Affective Teaching Response Letters: It’s all about the one.

Each year I ask my students to tell me what to change and improve for the next year. I make sure that I have created an area where they can be truthful and honest and they know their grade won’t be effected. I also know that I will get some “you suck”s and that I will take those the most harshly.

This year I used this as an argumentative writing piece. I gave each student a copy of this article by Affective Teaching and the response by Angela Millar (here). I wanted students to emulate what Angela did, and write a response to their teachers. The stipulations were that they could bash me by name if needed, but all other teachers must be addressed generally and we discussed slander and constructive criticism.

If you tell me I suck, I can’t get better at that, what’s something I can get better at?

So I told them to be truthful and honest. Another teacher did this as a socratic seminar article and her students explained that it was weird that a teacher would care so much and that school was about the grade and being pushed to their breaking point for success. Needless to say, I was a bit scared about what mine would write. I explained to her that my kids are pretty truthful. I spend all of my time telling them to make their point and back it up. You had to come to that conclusion for some reason, even if it isn’t the same reason I did.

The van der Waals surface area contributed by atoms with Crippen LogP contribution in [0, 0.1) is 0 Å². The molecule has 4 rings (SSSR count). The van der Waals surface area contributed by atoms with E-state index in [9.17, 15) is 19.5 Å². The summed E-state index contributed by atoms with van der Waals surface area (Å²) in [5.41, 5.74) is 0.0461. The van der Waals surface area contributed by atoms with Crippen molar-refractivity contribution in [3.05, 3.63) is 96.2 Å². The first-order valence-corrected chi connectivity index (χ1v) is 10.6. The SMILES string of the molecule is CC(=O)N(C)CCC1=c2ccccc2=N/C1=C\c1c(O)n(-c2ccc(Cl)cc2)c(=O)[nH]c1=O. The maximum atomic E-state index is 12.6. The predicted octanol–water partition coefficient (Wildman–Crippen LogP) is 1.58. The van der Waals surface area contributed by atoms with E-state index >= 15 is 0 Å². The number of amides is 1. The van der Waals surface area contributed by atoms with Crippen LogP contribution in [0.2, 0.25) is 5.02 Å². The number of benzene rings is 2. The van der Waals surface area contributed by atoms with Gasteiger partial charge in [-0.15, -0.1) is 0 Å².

My kids rocked. And while they rocked I became sad. Not because of anything I necessarily did, but that some teachers just still don’t care. They catalog teachers playing phone games or picking favorites, or just plain being rude. I know that some days, I am rude, but I apologize, and I know that some days I have my favorites, just like they do.I was proud that they really felt like they could say what they meant and I felt myself pondering the one and only one written to me.

I actually expected several more to be written to me directly because I feel like this year more than any other I have failed at building relationships. I feel like I don’t know as much about them as I want to but at the same time I still seem to know so much more than other people. I was surprised when some of my students shared that it’s eighth grade and the first time they have ever had a relationship with a teacher. I had a couple that had parts directed at me, but ultimately I felt like I could take something from each.

Our hope is to take excerpts from these letters and use them as teacher motivation in the fall. To show that there is very much room for improvement and growth as a teacher even in a “premier” district. We need to step it up and do what we know we should be doing.

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